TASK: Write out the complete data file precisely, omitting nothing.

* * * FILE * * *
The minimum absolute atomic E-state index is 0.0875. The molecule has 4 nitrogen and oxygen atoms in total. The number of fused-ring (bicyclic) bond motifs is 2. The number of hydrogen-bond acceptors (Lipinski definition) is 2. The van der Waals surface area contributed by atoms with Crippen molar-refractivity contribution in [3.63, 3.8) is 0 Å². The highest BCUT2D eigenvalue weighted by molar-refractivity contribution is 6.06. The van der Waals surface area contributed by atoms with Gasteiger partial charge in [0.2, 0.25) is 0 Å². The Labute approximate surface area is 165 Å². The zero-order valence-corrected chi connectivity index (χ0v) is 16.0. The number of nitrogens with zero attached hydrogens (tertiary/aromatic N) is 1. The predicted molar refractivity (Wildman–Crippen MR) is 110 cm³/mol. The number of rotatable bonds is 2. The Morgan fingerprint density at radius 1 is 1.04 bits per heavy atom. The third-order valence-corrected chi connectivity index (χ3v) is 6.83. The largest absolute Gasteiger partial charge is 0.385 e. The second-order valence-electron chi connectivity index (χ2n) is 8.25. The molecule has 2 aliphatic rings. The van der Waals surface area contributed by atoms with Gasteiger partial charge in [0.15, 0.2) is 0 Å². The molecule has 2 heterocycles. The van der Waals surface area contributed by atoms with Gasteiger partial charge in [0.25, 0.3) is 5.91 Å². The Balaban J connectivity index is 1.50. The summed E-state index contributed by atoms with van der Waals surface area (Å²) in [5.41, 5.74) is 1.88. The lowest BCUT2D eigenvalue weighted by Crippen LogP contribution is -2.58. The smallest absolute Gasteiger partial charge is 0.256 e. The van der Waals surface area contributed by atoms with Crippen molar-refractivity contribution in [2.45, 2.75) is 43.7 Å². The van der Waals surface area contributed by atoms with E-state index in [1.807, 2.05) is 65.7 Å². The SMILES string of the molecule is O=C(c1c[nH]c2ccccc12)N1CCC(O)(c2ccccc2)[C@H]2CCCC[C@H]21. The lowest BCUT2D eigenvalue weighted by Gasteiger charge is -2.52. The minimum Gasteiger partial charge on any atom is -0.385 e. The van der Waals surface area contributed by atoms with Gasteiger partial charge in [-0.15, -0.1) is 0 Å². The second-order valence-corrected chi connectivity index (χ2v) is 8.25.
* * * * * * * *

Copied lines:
The minimum absolute atomic E-state index is 0.0875. The molecule has 4 nitrogen and oxygen atoms in total. The number of fused-ring (bicyclic) bond motifs is 2. The number of hydrogen-bond acceptors (Lipinski definition) is 2. The van der Waals surface area contributed by atoms with Crippen molar-refractivity contribution in [3.63, 3.8) is 0 Å². The highest BCUT2D eigenvalue weighted by molar-refractivity contribution is 6.06. The van der Waals surface area contributed by atoms with Gasteiger partial charge in [0.2, 0.25) is 0 Å². The Labute approximate surface area is 165 Å². The zero-order valence-corrected chi connectivity index (χ0v) is 16.0. The number of nitrogens with zero attached hydrogens (tertiary/aromatic N) is 1. The predicted molar refractivity (Wildman–Crippen MR) is 110 cm³/mol. The number of rotatable bonds is 2. The Morgan fingerprint density at radius 1 is 1.04 bits per heavy atom. The third-order valence-corrected chi connectivity index (χ3v) is 6.83. The largest absolute Gasteiger partial charge is 0.385 e. The second-order valence-electron chi connectivity index (χ2n) is 8.25. The molecule has 2 aliphatic rings. The van der Waals surface area contributed by atoms with Gasteiger partial charge in [0.15, 0.2) is 0 Å². The molecule has 2 heterocycles. The van der Waals surface area contributed by atoms with Gasteiger partial charge in [0.25, 0.3) is 5.91 Å². The Balaban J connectivity index is 1.50. The summed E-state index contributed by atoms with van der Waals surface area (Å²) in [5.41, 5.74) is 1.88. The lowest BCUT2D eigenvalue weighted by Crippen LogP contribution is -2.58. The smallest absolute Gasteiger partial charge is 0.256 e. The van der Waals surface area contributed by atoms with Crippen molar-refractivity contribution in [2.45, 2.75) is 43.7 Å². The van der Waals surface area contributed by atoms with E-state index in [1.807, 2.05) is 65.7 Å². The SMILES string of the molecule is O=C(c1c[nH]c2ccccc12)N1CCC(O)(c2ccccc2)[C@H]2CCCC[C@H]21. The lowest BCUT2D eigenvalue weighted by Gasteiger charge is -2.52. The minimum Gasteiger partial charge on any atom is -0.385 e. The van der Waals surface area contributed by atoms with Gasteiger partial charge in [-0.15, -0.1) is 0 Å². The second-order valence-corrected chi connectivity index (χ2v) is 8.25.